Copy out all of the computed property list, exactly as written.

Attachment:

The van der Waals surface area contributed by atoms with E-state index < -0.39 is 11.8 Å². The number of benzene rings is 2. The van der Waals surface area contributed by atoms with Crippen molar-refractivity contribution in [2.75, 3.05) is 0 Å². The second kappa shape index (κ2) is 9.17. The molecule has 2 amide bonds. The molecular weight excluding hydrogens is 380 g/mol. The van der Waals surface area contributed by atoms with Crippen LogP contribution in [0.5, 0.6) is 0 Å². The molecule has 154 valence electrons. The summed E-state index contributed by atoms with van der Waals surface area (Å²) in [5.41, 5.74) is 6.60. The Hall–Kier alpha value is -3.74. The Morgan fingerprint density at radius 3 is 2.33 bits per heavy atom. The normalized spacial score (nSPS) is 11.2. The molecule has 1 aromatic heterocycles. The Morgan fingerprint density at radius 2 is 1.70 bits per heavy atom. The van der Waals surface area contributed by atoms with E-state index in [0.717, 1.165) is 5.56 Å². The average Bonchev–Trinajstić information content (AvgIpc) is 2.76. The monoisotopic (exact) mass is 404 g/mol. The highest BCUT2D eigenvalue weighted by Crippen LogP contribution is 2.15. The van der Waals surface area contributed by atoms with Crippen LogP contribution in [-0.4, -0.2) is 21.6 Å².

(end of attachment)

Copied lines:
The van der Waals surface area contributed by atoms with E-state index < -0.39 is 11.8 Å². The number of benzene rings is 2. The van der Waals surface area contributed by atoms with Crippen molar-refractivity contribution in [2.75, 3.05) is 0 Å². The second kappa shape index (κ2) is 9.17. The molecule has 2 amide bonds. The molecular weight excluding hydrogens is 380 g/mol. The van der Waals surface area contributed by atoms with Crippen LogP contribution in [0.5, 0.6) is 0 Å². The molecule has 154 valence electrons. The summed E-state index contributed by atoms with van der Waals surface area (Å²) in [5.41, 5.74) is 6.60. The Hall–Kier alpha value is -3.74. The Morgan fingerprint density at radius 3 is 2.33 bits per heavy atom. The normalized spacial score (nSPS) is 11.2. The molecule has 1 aromatic heterocycles. The Morgan fingerprint density at radius 2 is 1.70 bits per heavy atom. The van der Waals surface area contributed by atoms with E-state index in [0.717, 1.165) is 5.56 Å². The average Bonchev–Trinajstić information content (AvgIpc) is 2.76. The monoisotopic (exact) mass is 404 g/mol. The highest BCUT2D eigenvalue weighted by Crippen LogP contribution is 2.15. The van der Waals surface area contributed by atoms with Crippen LogP contribution in [-0.4, -0.2) is 21.6 Å².